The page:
×

Tosca: A Tale of Love and Torture

There's almost as much drama offstage as on in this fascinating insight into the staging of an opera at Sydney's famed Opera House. Even those who aren't opera lovers will likely find "Tosca: A Tale of Love and Torture" riveting stuff. Handsomely produced behind-the-scenes document should prove a top-rater on quality TV networks.

There’s almost as much drama offstage as on in this fascinating insight into the staging of an opera at Sydney’s famed Opera House. Even those who aren’t opera lovers will likely find “Tosca: A Tale of Love and Torture” riveting stuff. Handsomely produced behind-the-scenes document should prove a top-rater on quality TV networks. A long life on video is also indicated, as well as beaucoup festival bookings.

The film crew was given seemingly unlimited access to the artists, not only unflinchingly filming the ups and downs of the rehearsals but also visiting some of the principals in their homes and outside the confines of the theater. A sequence in which the camera records a tremendous clash of egos is powerfully stuff.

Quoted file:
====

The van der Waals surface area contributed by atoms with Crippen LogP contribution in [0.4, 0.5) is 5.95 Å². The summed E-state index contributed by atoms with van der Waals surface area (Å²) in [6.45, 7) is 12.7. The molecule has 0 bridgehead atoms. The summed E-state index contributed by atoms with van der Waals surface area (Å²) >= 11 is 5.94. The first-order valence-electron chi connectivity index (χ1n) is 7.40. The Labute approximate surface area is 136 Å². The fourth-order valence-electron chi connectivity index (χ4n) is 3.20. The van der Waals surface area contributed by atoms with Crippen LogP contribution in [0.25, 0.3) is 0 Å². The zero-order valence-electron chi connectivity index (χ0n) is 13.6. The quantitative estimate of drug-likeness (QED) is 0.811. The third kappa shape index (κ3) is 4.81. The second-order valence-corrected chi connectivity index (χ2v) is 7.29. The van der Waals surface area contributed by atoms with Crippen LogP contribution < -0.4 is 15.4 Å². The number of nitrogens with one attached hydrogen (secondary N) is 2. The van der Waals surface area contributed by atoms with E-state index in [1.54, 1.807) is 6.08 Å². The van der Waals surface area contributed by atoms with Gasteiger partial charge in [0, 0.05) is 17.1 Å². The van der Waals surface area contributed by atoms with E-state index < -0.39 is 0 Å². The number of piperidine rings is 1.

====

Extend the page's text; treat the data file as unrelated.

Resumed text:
At the outset, titles advise that whenever Puccini’s tragic “Tosca” is staged by Opera Australia, it’s a sure-fire box office winner. In 1999, a new production, in Italian, is arranged to star diva Joan Carden, who has played Tosca many times; newcomer Greg Tomlinson, a tenor who has never sung the role of hero Mario Cavaradossi before; and Ian Vayne, who has performed the villainous Baron Scarpia part only in German.

But budgets have been tightened in recent years, and only three weeks has been allowed for rehearsal at the opera company’s inner-city headquarters. Supervised by Scottish conductor Roderick Brydon and rehearsal director Cathy Dadd (a very Aussie, down-to-earth character) and under the watchful eye of Italian coach Renato Fresia, the rehearsals begin under great pressure.

Viewed from this backstage perspective, and without makeup, the age difference between Carden, who is only too aware that her career is coming to an end, and her young co-stars is even more pronounced. Evident, too, is the simple lack of enough time to get it all together; this will definitely be an under-rehearsed production.